What does the New Year mean to you? To many, it means a chance to reflect on where they've been and where they would like to go. It is an opportunity to make meaningful changes and identify those areas in their lives where they are ready to commit to something new. My friend, Hallie, author of The Pure Kitchen, understands that desire to use this time of year as a stepping off point. A bridge, not to a "better" you, but to a happier you. Because ultimately, that is the goal in life, isn't it? I asked a client recently how she wanted to live her life, and she told me, "I just want to be happy." Isn't that all any of us wants in the end?
How are cookies going to help you be happier? As part of a "New Year, New You" January event (hosted by Hallie and Lexie), I'm sharing a recipe with you today that focuses on healthier sweeteners. I want to help you step away from anything refined or chemical (e.g. regular old table sugar, splenda, equal) and find your way to working comfortably with unrefined sweeteners. What are we talking about then? I like to use sugar alternatives like sucanat, turbinado sugar, maple syrup, raw honey, coconut palm sugar, stevia and more. Sucanat and turbinado sugar are both less processed forms of table sugar, while the other sweeteners are made from different plants or trees (or bees). Today we're going to be using coconut palm sugar, a low-glycemic alternative to refined cane sugar.
Here's the basic story of what happens when you eat refined cane sugar. Sugar is released quickly into your bloodstream, causing your blood-glucose levels to rise (glucose is a type of sugar). This stimulates your pancreas to secrete insulin. You know what insulin is, right? It's that thing they talk about in relation to diabetes. Basically, insulin is your body's way of regulating your blood sugar levels. When insulin levels rise (like after eating a batch of banana chocolate chunk cookies made with regular sugar), it tells your body to get rid of all that sugar circulating around. It's sent into your fat tissues for storage, which can then lead to hypoglycemia or low blood glucose. The result is that you end up tired and craving that very thing that sent you into a tailspin in the first place: more sugar. Because your blood sugar is now way too low, your body wants a quick dose of sugar to bring it back up. You end up going back and eating more of those cookies that didn't make you feel good in the first place and then wondering once again why your cravings got so out of control.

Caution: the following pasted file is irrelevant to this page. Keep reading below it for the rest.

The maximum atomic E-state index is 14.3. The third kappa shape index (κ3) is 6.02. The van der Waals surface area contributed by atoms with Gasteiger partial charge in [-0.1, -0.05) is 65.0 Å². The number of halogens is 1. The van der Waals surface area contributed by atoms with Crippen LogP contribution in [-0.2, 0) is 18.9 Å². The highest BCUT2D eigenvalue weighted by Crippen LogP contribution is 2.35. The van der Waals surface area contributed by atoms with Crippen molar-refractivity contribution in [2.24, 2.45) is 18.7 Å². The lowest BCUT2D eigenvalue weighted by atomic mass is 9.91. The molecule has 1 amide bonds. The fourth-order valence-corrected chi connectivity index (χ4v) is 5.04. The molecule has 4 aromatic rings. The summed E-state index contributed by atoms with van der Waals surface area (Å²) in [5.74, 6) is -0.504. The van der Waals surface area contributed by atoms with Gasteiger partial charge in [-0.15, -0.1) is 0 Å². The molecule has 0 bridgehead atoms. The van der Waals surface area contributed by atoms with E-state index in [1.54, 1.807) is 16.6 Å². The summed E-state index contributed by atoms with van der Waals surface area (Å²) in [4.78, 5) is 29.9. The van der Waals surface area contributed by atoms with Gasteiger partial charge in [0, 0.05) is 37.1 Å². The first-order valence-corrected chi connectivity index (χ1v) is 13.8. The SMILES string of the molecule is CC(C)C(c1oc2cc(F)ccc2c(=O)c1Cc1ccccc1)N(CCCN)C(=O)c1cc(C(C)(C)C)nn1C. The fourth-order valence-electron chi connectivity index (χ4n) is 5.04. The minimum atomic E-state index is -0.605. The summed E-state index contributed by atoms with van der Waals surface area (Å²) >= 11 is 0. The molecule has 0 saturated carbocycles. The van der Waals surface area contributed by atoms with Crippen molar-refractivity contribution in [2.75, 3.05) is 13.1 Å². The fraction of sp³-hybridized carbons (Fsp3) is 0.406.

How can you regulate your blood sugar so that you don't vacillate between high and low blood glucose levels?
- Include a source of protein and/or healthy fats at each meal or snack. Protein and fat counteract the effects of insulin and slow down the absorption of sugar into your cells. These cookies contain coconut oil, a healthier fat than you'll find in most commercial cookies.
- Choose foods that are low on the glycemic index. The glycemic index is a measure of a food's effect on your blood glucose levels. Refined sugar rates an 80 on that scale. Coconut palm sugar rates a 35. When I bake goodies with coconut palm sugar, my housemates tell me they feel much better afterward. On the other hand, when I bake those same recipes with refined sugar, I notice my housemates going back for seconds and thirds more often. It's that insidious nature of sugar to spike your blood sugar, drop it down, and make you want more. Coconut palm sugar won't do that.
- Eat every 2-3 hours to keep your blood sugar from dropping too low. No matter what you're eating, if you go long hours in between meals and snacks, your blood glucose levels are going to drop. Once they get too low, you go from being a nice, normal person to being a crazy lunatic who will eat anything in sight. Because sugar is the fastest way to get your blood sugar up, that's what you're going to want. This isn't about willpower. This is about your body's chemistry. Give your body a steady source of energy so that it doesn't start screaming for a quick fix that you'll regret later.
- Finally, keep in mind that baked goods (unless they're made with low-glycemic flours like almond flour and coconut flour) are going to raise your blood sugar levels regardless of how you sweeten them. That's because the flour itself is high in carbohydrates, which will break down to sugar in your body. Luckily, sorghum flour (which is the flour I use in these cookies) is a good source of both protein and fiber.